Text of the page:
Direct sequencing was performed in an Applied Biosystem
373 XL sequencer according to the manufacturer’s instruc-
tions on PCR products purified using a Qiagen gel
extraction kit. In samples exhibiting mutations, both sense
and antisense strands were sequenced for confirmation.
2.5. Detection of ret/PTC rearrangements
The methods and primers that we used to amplify ret/
PTC1 and ret/PTC3 were similar to those used by Santoro
et al . To improve the sensitivity and specificity of
detection, we amplified ret rearrangements using nested
primers (Table 4). Polymerase chain reaction was carried out
with an RNA amplification kit (Applied Biosystem, Applera
of 25 lL of 5 mmol/L of MgCl2, buffer 1?, 4 ng/lL of each
primer, and 0.25 U/lL of Taq polymerase. Nested PCR was
performed with 2 lL of the first PCR products. Amplifica-
5minutes,amplificationby 35 cycles of denaturation at 948C
for 30 seconds, hybridization at Tm primers for 1 minute,
elongation at 728C for 1 minute, and elongation at 728C for
7 minutes. Polymerase chain reaction products were electro-
phoresed in a 2% agarose gel and blotted to a nylon
membrane (Hybond N+, Amersham Biosciences [GE
Primer pairs used to amplify BRAF DNA sequences
Exon SetPrimer sequence
J. Di Cristofaro et al.826
Healthcare], Orsay, France) by NaCl sodium citrate buffer
10? capillary transfer. Nylon membranes were hybridized
with either a radiolabeled ret probe covering the tyrosine
kinase domain or a GAPDH probe (Table 4).
RNA from TPC1 cells and RNA from a PTC harboring
ret/PTC3 were used as positive controls for ret/PTC1 and
ret/PTC3, respectively. They were kindly provided by Dr A.
Fusco (University Federico II, Naples, Italy). RNA extracted
from 10 samples of normal thyroid tissue was used as
negative control in addition to usual no-template controls.
2.6. Statistical analysis
Statistical analysis was done using v2or Fisher tests. A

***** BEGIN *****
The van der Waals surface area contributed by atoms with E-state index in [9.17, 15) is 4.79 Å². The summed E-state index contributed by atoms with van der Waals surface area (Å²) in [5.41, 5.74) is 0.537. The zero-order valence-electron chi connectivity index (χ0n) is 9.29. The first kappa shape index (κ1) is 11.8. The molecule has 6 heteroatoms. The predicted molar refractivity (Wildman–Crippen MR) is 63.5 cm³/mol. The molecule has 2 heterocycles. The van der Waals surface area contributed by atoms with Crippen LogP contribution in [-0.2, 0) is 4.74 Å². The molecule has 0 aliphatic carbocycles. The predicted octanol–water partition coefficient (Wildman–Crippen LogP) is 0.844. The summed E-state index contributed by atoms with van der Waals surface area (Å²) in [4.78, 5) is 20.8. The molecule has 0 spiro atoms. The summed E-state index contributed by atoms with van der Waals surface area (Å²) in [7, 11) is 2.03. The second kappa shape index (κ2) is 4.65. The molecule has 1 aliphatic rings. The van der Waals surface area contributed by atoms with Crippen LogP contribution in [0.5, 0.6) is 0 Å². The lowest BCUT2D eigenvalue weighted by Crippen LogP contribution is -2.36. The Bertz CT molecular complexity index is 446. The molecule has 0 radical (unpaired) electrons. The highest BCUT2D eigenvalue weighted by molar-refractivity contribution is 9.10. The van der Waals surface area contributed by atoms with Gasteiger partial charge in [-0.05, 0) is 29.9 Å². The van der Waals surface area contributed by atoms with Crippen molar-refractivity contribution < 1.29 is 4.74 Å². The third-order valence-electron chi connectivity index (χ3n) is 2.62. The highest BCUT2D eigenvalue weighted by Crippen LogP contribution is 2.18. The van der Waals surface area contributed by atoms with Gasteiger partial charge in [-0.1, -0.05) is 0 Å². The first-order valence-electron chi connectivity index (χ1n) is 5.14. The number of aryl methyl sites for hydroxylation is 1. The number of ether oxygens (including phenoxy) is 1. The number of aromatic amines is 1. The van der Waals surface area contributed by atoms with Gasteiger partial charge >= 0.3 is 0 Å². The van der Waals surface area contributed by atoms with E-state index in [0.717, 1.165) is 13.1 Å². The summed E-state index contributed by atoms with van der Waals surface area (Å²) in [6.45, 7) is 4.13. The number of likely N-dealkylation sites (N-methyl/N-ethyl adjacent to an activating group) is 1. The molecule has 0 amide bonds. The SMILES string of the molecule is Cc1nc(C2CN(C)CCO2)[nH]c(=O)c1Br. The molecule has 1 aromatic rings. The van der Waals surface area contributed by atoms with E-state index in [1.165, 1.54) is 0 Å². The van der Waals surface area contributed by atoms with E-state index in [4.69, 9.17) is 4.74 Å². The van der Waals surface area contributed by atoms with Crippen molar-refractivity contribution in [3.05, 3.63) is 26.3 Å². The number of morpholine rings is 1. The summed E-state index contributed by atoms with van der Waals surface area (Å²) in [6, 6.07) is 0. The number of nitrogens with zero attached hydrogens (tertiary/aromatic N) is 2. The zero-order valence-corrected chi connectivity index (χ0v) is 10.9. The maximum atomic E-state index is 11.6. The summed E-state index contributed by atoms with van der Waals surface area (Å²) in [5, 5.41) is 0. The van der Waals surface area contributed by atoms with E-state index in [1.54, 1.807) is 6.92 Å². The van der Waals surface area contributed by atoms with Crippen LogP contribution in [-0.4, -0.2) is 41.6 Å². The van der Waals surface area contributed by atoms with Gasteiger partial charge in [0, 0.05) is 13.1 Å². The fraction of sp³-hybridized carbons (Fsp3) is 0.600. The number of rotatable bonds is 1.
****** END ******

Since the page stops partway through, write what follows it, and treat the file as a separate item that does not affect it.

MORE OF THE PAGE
P value less than .05 was considered significant.
As shown in Table 1, the clinicopathologic features that
correlated significantly with the follicular differentiation of
papillary carcinomas were encapsulation of the tumor, lower
frequency of lymph node metastasis, and more frequent
association with benign nodules or multinodular disease in
the rest of the thyroid. Nodules were found in 15 FVPTCs as
4 nodules associated with FVPTC revealed limited nuclear
features of PTCs in a varying number of cells. Such features
were not found in nodules associated with CPTC.
As shown in Table 5, ras mutations were found in 6
of the 50 papillary carcinomas analyzed (12%). H-ras
mutation GGC Y GTC at codon 12 was found in 1 of
the 26 CPTCs (3.8%) and in none of the FVPTCs
(P = nonsignificant). N-ras mutation CAA Y CGA at
codon 61 was found in 5 of the 24 FVPTCs (20.8%) and
in none of the CPTCs. The 2 groups were statistically dif-
ferent with regard to N-ras mutation at codon 61 (P b.05).
Sufficient cDNA for study of ret/PTC rearrangements
was obtained from 23 tumors and 10 normal thyroid tissue
samples. A ret/PTC rearrangement was found in 10 papillary
cancers (43.5%) and in none of the normal thyroid tissue
samples. Five ret/PTC1 rearrangements were observed in
12 FVPTCs (41.7%) as compared with 4 ret/PTC1 and
1 ret/PTC3 rearrangements in 11 CPTCs (45%). The
difference between FVPTC and CPTC was not significant
for any rearrangement. One FVPTC presented both N-ras
mutation at codon 61 and ret/PTC1 rearrangement.
Amplification and sequencing of BRAF were successful
in 23 tumors. Mutation in exon 15 at codon 600 (V600E)
was found in 1 of 13 FVPTCs (7.7%) and in 3 of 10 CPTCs